Norwegian Fjord

Norwegian Fjord: The Fjord is one of the world’s oldest breeds, believed to have been in western Norway for more than 4,000 years. Archaeological excavations at Viking burial sites indicate that the Fjord Horse has been selectively bred for at least 2,000 years. Although initially bred as a war horse, as with so many ancient breeds the Fjord was also used for farming and general transportation purposes.

The Fjord horse is strong enough for heavy work, such as plowing fields or pulling timber, yet light and agile enough to be a good riding and driving horse. They are also surefooted in the mountains.

Today, the Fjord horse is a favorite at Norwegian riding and therapeutic schools, as its generally mild temperament and small size make it suitable for children and disabled individuals. They are considered very good driving horses, and are commonly used in everything from competitions to tourist transport in Norway. They are also used as a sport horse, particularly in combined driving.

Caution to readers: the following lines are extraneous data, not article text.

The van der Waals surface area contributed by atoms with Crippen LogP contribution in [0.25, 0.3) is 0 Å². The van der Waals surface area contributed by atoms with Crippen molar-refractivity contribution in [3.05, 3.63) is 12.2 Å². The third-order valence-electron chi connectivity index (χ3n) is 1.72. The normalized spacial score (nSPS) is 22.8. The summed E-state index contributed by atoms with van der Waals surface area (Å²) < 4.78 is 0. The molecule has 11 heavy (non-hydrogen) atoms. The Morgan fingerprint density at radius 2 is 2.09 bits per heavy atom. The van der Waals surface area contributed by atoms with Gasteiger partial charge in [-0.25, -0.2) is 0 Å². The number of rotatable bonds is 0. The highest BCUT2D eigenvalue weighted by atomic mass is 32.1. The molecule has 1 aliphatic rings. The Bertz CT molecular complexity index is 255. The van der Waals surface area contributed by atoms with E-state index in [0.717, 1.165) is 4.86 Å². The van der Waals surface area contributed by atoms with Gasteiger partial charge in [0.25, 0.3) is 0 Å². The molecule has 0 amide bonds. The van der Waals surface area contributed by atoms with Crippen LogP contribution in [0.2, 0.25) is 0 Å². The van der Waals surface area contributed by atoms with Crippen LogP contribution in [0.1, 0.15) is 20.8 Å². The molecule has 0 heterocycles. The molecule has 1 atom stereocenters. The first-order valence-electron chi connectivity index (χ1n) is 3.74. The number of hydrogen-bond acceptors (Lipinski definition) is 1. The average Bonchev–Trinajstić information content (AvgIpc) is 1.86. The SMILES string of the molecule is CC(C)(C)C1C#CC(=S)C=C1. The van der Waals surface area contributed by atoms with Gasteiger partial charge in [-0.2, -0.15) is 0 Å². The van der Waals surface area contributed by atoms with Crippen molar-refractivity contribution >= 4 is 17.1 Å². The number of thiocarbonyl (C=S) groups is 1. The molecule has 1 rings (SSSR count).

Approximately 90% of all Norwegian Fjord's are brown dun in color. The other 10% are either red dun, gray, white or "uls" dun, or yellow dun. Strongly resembling the asian wild horse of the ice age the Fjord displays what are known as primitive markings, which include a dorsal stripe that runs from the forelock to their tail. They have also retained the zebra bars on the lower half of their legs.

Another trademark feature of the Fjord's unique coloration are the mane and tail, which grow with dark hair in the centre and white hairs on either side. The mane is trimmed in a crescent shape to emphasize the graceful curve of the neck and the white outside hairs are often cut one centimetre shorter so the black stripe is visible. Fjords generally range in size from 13.2 to 14.2 Hands

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